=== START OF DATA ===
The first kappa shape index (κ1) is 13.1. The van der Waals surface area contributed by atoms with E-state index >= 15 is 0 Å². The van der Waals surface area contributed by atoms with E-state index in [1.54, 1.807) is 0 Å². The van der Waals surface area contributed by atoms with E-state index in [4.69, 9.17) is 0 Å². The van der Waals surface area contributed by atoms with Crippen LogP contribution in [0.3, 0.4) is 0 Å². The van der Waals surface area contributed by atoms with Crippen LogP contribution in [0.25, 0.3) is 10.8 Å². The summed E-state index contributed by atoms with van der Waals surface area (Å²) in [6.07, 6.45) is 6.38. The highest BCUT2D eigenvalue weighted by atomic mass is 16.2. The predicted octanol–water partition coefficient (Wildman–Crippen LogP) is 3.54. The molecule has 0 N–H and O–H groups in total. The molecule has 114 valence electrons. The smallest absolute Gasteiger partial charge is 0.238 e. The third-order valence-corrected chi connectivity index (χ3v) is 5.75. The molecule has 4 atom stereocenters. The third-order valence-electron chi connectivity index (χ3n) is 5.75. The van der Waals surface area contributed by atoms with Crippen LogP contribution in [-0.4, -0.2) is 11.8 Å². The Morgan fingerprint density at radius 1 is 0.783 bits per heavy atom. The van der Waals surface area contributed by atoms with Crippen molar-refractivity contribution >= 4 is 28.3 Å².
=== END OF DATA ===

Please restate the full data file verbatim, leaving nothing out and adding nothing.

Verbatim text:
The first kappa shape index (κ1) is 13.1. The van der Waals surface area contributed by atoms with E-state index >= 15 is 0 Å². The van der Waals surface area contributed by atoms with E-state index in [1.54, 1.807) is 0 Å². The van der Waals surface area contributed by atoms with E-state index in [4.69, 9.17) is 0 Å². The van der Waals surface area contributed by atoms with Crippen LogP contribution in [0.3, 0.4) is 0 Å². The van der Waals surface area contributed by atoms with Crippen LogP contribution in [0.25, 0.3) is 10.8 Å². The summed E-state index contributed by atoms with van der Waals surface area (Å²) in [6.07, 6.45) is 6.38. The highest BCUT2D eigenvalue weighted by atomic mass is 16.2. The predicted octanol–water partition coefficient (Wildman–Crippen LogP) is 3.54. The molecule has 0 N–H and O–H groups in total. The molecule has 114 valence electrons. The smallest absolute Gasteiger partial charge is 0.238 e. The third-order valence-corrected chi connectivity index (χ3v) is 5.75. The molecule has 4 atom stereocenters. The third-order valence-electron chi connectivity index (χ3n) is 5.75. The van der Waals surface area contributed by atoms with Crippen LogP contribution in [-0.4, -0.2) is 11.8 Å². The Morgan fingerprint density at radius 1 is 0.783 bits per heavy atom. The van der Waals surface area contributed by atoms with Crippen molar-refractivity contribution >= 4 is 28.3 Å².